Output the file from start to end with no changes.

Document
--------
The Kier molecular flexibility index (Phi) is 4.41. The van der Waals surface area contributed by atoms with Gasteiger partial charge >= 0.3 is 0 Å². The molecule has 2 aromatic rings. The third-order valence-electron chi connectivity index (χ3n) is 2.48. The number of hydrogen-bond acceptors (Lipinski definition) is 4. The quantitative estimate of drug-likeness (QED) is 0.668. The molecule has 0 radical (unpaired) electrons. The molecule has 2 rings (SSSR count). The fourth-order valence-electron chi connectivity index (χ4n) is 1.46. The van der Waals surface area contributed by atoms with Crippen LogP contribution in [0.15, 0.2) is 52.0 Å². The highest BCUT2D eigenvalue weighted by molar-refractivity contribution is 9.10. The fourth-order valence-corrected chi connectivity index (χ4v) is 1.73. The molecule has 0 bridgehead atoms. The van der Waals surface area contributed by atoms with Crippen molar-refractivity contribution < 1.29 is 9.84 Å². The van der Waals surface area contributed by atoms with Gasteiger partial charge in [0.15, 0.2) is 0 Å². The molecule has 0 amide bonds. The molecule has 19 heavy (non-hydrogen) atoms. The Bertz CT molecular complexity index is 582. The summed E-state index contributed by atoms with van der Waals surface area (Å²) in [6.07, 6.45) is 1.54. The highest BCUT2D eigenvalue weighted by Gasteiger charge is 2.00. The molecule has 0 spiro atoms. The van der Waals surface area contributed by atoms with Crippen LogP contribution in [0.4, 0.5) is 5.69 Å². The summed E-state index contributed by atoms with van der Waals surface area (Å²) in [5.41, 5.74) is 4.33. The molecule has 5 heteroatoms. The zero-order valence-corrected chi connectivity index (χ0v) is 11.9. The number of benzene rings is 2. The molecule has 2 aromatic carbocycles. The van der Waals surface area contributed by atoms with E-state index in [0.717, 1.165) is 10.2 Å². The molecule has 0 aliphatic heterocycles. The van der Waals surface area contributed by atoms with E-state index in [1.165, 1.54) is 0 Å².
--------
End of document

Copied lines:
The Kier molecular flexibility index (Phi) is 4.41. The van der Waals surface area contributed by atoms with Gasteiger partial charge >= 0.3 is 0 Å². The molecule has 2 aromatic rings. The third-order valence-electron chi connectivity index (χ3n) is 2.48. The number of hydrogen-bond acceptors (Lipinski definition) is 4. The quantitative estimate of drug-likeness (QED) is 0.668. The molecule has 0 radical (unpaired) electrons. The molecule has 2 rings (SSSR count). The fourth-order valence-electron chi connectivity index (χ4n) is 1.46. The van der Waals surface area contributed by atoms with Crippen LogP contribution in [0.15, 0.2) is 52.0 Å². The highest BCUT2D eigenvalue weighted by molar-refractivity contribution is 9.10. The fourth-order valence-corrected chi connectivity index (χ4v) is 1.73. The molecule has 0 bridgehead atoms. The van der Waals surface area contributed by atoms with Crippen molar-refractivity contribution < 1.29 is 9.84 Å². The van der Waals surface area contributed by atoms with Gasteiger partial charge in [0.15, 0.2) is 0 Å². The molecule has 0 amide bonds. The molecule has 19 heavy (non-hydrogen) atoms. The Bertz CT molecular complexity index is 582. The summed E-state index contributed by atoms with van der Waals surface area (Å²) in [6.07, 6.45) is 1.54. The highest BCUT2D eigenvalue weighted by Gasteiger charge is 2.00. The molecule has 0 spiro atoms. The van der Waals surface area contributed by atoms with Crippen LogP contribution in [0.4, 0.5) is 5.69 Å². The summed E-state index contributed by atoms with van der Waals surface area (Å²) in [5.41, 5.74) is 4.33. The molecule has 5 heteroatoms. The zero-order valence-corrected chi connectivity index (χ0v) is 11.9. The number of benzene rings is 2. The molecule has 2 aromatic carbocycles. The van der Waals surface area contributed by atoms with E-state index in [0.717, 1.165) is 10.2 Å². The molecule has 0 aliphatic heterocycles. The van der Waals surface area contributed by atoms with E-state index in [1.165, 1.54) is 0 Å².